The American College of Surgeons recently rolled out new standards for hospitals that aim to improve surgical outcomes for older patients who increasingly are undergoing complex surgeries that in the past may have been considered too dangerous for this patient population, Paula Span reports for the New York Times.
Why older patients are increasingly undergoing surgery
Clifford Ko, a colorectal surgeon at the University of California, Los Angeles and one of the co-leaders of the American College of Surgeon's Coalition for Quality in Geriatric Surgery, noted he'd recently performed a complex surgery on an 86-year-old patient with rectal cancer.
"Ten years ago, I'd think, 'My god, can this person even survive the operating room?'" he said. "Now, it's increasingly common to see octogenarians for these types of operations."
In fact, Span reports, patients ages 65 and older account for 40% of patients receiving surgery in hospitals and potentially more than 50% of all surgeries, despite accounting for about 16% of the U.S. population. And those proportions are expected to increase as the population ages, Span writes.
What happens to older patients after surgery
As the number of geriatric patients seeking complex surgery grows, the Coalition for Quality in Geriatric Surgery has kept track of the outcomes, and "[p]erhaps unsurprisingly, older surgical patients often fare worse than younger ones," Span writes.
One study that analyzed the results of nonemergency surgery in adults over 65 found that complications and mortality increased as the patients got older. Length of stay often did as well.
A different study found that patients in their 80s who undergo complex surgery for esophageal, pancreatic, or lung cancer have higher mortality rates than patients ages 65 to 69.
A number of factors explain why older patients are at higher risk for mortality after surgery, Span reports. For one, it's not uncommon for them to have chronic health problems, and to be taking more than one medication to treat those ailments. On top of that, the hospital itself presents a risk for infection and loss of mobility "after days in bed," Span writes.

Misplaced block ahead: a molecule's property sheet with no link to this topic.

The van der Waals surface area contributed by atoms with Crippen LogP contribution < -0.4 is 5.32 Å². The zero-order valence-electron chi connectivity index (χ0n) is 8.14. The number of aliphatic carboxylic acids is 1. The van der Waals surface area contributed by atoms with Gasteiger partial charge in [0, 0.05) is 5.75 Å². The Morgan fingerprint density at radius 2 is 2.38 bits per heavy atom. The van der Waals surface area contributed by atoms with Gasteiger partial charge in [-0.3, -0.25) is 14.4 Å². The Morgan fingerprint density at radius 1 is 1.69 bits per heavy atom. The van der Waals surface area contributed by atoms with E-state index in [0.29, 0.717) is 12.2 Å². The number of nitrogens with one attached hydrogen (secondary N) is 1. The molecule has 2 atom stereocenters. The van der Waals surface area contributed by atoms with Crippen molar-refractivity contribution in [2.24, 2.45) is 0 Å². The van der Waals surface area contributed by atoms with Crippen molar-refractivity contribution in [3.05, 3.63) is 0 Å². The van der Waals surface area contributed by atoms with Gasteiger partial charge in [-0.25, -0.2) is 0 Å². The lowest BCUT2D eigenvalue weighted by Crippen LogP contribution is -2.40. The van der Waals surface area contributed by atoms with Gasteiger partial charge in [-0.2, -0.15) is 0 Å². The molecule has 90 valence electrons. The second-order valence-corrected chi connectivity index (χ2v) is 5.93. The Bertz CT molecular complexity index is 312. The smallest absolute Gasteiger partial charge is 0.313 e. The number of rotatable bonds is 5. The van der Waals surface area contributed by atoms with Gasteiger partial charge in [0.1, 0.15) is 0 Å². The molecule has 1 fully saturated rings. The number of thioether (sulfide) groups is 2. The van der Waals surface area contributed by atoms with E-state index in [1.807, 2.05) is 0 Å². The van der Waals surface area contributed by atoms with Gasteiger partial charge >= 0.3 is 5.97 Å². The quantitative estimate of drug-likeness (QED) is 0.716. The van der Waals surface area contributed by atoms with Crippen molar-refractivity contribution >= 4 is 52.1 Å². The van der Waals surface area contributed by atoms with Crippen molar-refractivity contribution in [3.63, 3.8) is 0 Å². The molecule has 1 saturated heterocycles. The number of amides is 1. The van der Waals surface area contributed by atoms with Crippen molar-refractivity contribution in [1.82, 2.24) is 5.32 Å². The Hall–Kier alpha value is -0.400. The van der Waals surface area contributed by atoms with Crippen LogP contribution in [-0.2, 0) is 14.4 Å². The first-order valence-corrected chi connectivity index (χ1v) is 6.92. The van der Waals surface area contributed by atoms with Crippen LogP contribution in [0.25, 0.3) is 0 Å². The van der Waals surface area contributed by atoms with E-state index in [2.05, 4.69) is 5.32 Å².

Clinicians use language that 'doesn't really describe the experience'
Further, the older the patient gets, the more likely there is to be miscommunication about the potential complications involved in a procedure as well as the patients' end-of-life plans, according to Span.
One 77-year-old patient, who had multiple health complications and an aortic aneurysm, decided to undergo surgery after her aneurysm began bleeding.
Gretchen Schwarze, a vascular surgeon at University of Wisconsin, told the patient that her odds of surviving the surgery were about 50% and that she could opt for a palliative approach for increased comfort, but the woman went forward with the surgery anyway.
Now, Schwarze said she realizes that "the kind of language we use to explain surgery doesn't really describe the experience," she said.
The woman went to the ICU after surgery, suffered cardiac arrest, then underwent another operation before being returning to the ICU. The next day the surgical team was "thrilled" by her progress, saying "'Wow, she's doing great,'" Schwarze said.
It wasn't until the patient's family visited that Schwarze learned that the patient—who was breathing through a tube and unable to open her eyes, speak, or squeeze a hand—feared life support and the possibility of ending up in a nursing home, Span reports.
Ko said, "How we talk to them, how we care for them, their outcomes—there's a lot of opportunity to do better."
A new care standard
With cases like this in mind, the American College of Surgeon's Coalition for Quality in Geriatric Surgery last month announced a new geriatric surgery verification program that sets 30 standards hospitals should meet to improve outcomes for geriatric patients, Span reports. The list is broad and touches on everything from staffing changes to physical changes, such as "geriatric-friendly" rooms.
Hospitals that participate in the program will screen geriatric patients for multiple "vulnerabilities" that may put them at risk for mortality or surgery complications, including advanced age, malnutrition, impaired mobility, and cognitive problems, according to Span.
However, many of the standards stress changes in communication rather than physical or infrastructure changes, Span reports. For instance, the standards call for helping patients truly understand the risks of a procedure as well as alternatives and that doctors understand patients' desires.
As of June, the verification program was being piloted at eight hospitals in the United States, and the coalition hopes 100 of the more than 4,500 community hospitals that perform adult surgery in the United States will apply in the first year. Hospitals can apply for verification this October (Span, New York Times, 6/7).